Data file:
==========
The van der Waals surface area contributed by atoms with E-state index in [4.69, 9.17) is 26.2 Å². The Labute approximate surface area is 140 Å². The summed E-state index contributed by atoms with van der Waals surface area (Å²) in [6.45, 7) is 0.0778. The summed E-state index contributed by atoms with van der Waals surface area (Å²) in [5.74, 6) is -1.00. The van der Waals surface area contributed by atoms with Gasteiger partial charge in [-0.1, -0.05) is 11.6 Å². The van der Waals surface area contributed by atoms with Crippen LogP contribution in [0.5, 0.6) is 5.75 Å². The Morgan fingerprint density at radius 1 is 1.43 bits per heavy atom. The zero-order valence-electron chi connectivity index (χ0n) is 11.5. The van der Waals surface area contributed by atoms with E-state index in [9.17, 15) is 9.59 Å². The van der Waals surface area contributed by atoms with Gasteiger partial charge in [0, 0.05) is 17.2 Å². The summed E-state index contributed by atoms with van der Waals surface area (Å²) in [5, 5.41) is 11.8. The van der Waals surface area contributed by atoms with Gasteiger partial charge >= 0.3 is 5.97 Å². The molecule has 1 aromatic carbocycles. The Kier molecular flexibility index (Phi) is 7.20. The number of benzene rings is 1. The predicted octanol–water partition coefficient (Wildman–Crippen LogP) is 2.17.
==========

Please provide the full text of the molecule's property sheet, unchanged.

The van der Waals surface area contributed by atoms with E-state index in [4.69, 9.17) is 26.2 Å². The Labute approximate surface area is 140 Å². The summed E-state index contributed by atoms with van der Waals surface area (Å²) in [6.45, 7) is 0.0778. The summed E-state index contributed by atoms with van der Waals surface area (Å²) in [5.74, 6) is -1.00. The van der Waals surface area contributed by atoms with Gasteiger partial charge in [-0.1, -0.05) is 11.6 Å². The van der Waals surface area contributed by atoms with Crippen LogP contribution in [0.5, 0.6) is 5.75 Å². The Morgan fingerprint density at radius 1 is 1.43 bits per heavy atom. The zero-order valence-electron chi connectivity index (χ0n) is 11.5. The van der Waals surface area contributed by atoms with E-state index in [9.17, 15) is 9.59 Å². The van der Waals surface area contributed by atoms with Gasteiger partial charge in [0, 0.05) is 17.2 Å². The summed E-state index contributed by atoms with van der Waals surface area (Å²) in [5, 5.41) is 11.8. The van der Waals surface area contributed by atoms with Gasteiger partial charge >= 0.3 is 5.97 Å². The molecule has 1 aromatic carbocycles. The Kier molecular flexibility index (Phi) is 7.20. The number of benzene rings is 1. The predicted octanol–water partition coefficient (Wildman–Crippen LogP) is 2.17.